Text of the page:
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Provided by Crystal Stapley
The Stapley family helps pick out toys for a Toys for Tots shopping trip. The family owns the business "Santa's Red Letter," a service that provides personalized letters to children from Santa. A dollar from every letter is donated to Toys for Tots.

In 2012, Craig and Crystal Stapley became the messengers for Jolly Old St. Nick after their children kept asking why Santa wouldn’t write back.

“(We) had to explain to them that the reason Santa didn’t write back was because he was too busy getting ready for Christmas,” wrote Crystal Stapley on santasredletter.com. “ ‘But why not if Santa is Magic?’ countered my son one year. His 6-year-old logic was rock solid.”

The idea for a family business was born. The couple began creating letters that were worthy of an embossed Santa signature on heavyweight stationery.

Santa's Red Letter provides a way for parents to send a letter from Santa Claus to their children, complete with a wax seal, embossed signature and postmark from the North Pole. But the Stapleys have more than just the Christmas spirit; they have the entrepreneurial spirit and a desire to teach their children how to work.

The family has been Santa's mouthpiece for two years and plans on continuing to send the letters every year until it becomes “too much.”

Frequent trips to the post office may make the holidays a little more stressful, Stapley said. But her two oldest children, who are in on the secret, help with making sure the names match up and licking the envelopes.

“We want our kids to learn a work ethic,” Stapley said. “If you want to have a job and make something work and be successful, you have to do what it takes.”

Stapley once ran a business from her basement that sold bracelets. This summer, the three oldest Stapley boys sold assembled soda bottle rocket launchers.

“This isn’t our first business, but it’s been more fun because everyone likes Christmas,” Stapley said.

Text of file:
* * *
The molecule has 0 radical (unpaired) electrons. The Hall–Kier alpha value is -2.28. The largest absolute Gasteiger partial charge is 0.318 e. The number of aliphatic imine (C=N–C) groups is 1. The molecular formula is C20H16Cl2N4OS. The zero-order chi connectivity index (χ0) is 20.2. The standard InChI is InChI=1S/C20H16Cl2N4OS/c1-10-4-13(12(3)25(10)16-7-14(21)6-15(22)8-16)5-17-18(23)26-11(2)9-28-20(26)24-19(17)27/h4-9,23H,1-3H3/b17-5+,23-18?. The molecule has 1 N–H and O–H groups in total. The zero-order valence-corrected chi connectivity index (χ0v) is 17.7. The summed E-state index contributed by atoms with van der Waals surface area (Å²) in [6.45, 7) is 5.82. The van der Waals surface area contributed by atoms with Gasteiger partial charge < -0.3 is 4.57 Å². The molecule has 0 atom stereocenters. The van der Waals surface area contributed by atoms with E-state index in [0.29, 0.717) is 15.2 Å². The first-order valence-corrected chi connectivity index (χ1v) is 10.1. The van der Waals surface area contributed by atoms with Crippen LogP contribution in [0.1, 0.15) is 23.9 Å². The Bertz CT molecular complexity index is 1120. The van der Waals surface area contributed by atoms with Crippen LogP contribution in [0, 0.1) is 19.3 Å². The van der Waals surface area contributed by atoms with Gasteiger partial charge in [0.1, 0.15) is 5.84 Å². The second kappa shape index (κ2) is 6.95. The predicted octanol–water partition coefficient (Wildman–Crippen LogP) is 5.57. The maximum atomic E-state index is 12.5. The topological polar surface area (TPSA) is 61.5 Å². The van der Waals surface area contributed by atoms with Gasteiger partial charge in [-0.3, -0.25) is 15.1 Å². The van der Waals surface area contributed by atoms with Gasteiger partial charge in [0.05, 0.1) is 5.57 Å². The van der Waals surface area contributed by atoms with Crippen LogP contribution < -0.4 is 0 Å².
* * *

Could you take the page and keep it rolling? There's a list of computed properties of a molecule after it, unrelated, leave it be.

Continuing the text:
Initially, the Stapleys "just kind of (came) up with" their own letters. But this year, they hired Trish Mercer, the author of the Forest at the Edge series, to be “the voice of Santa.”

Customers can choose from Mercer’s personalized form letters or write their own. The red letters offer congratulations and hints of what Santa will bring the child who wrote to him.

Letters from Santa to adults are also available, as well as black letters that warn the recipient of their possible place on the naughty list.

“We have always done the black letters,” Stapley said. “Last year we had some (personalized letters) that were pretty interesting and we found that a lot of black letters were going to boyfriends or girlfriends.”

Even though black letters are often sent as gag gifts, Stapley said some parents have shared that the letters helped their children’s behavior. Other parents say the letters have suspended their kids' disbelief for another year.

“(It’s rewarding) just knowing that it helps kids believe in Santa a little longer,” Stapley said. “There’s always those mixed feelings of ‘Well, are you going to keep lying to your kids?’ But to me, Santa is the spirit of Christmas. He’s not an actual person, but he’s the spirit of being able to show love more for each other and your family.”

Some of the letters have a religious theme. Those are especially popular outside of Utah, Stapley said.

“Last year, I would say maybe half of the red letters were about how Christmas is more about Christ and giving instead of concentrating on the receiving,” Stapley said. “Sometimes kids, and even adults, lose sight of what Christmas is about. We thought it was important to include letters that people could choose (with that message), and we were happily surprised that people chose the Christ-centered letters.”

According to the Santa's Red Letter website, $1 from the sale of each letter is donated to Toys for Tots, an organization that provides Christmas presents to children who are less fortunate. The organization is especially close to Craig Stapley's heart because of an experience he had growing up. His family moved around a lot, especially after his father went blind at age 35.

“They had just moved in, it was a little bit before Christmas and his dad didn’t have a job yet,” Crystal Stapley said. “They didn’t have anything. He remembers Christmas Eve, firefighters coming to his house and bringing toys."

The Stapleys have five children of their own, so “we know how hard it can be to provide a Christmas for a family,” she said.

The cutoff date for ordering letters is Dec. 17.

Email: vromney@deseretnews.com, Twitter: GinnyRomney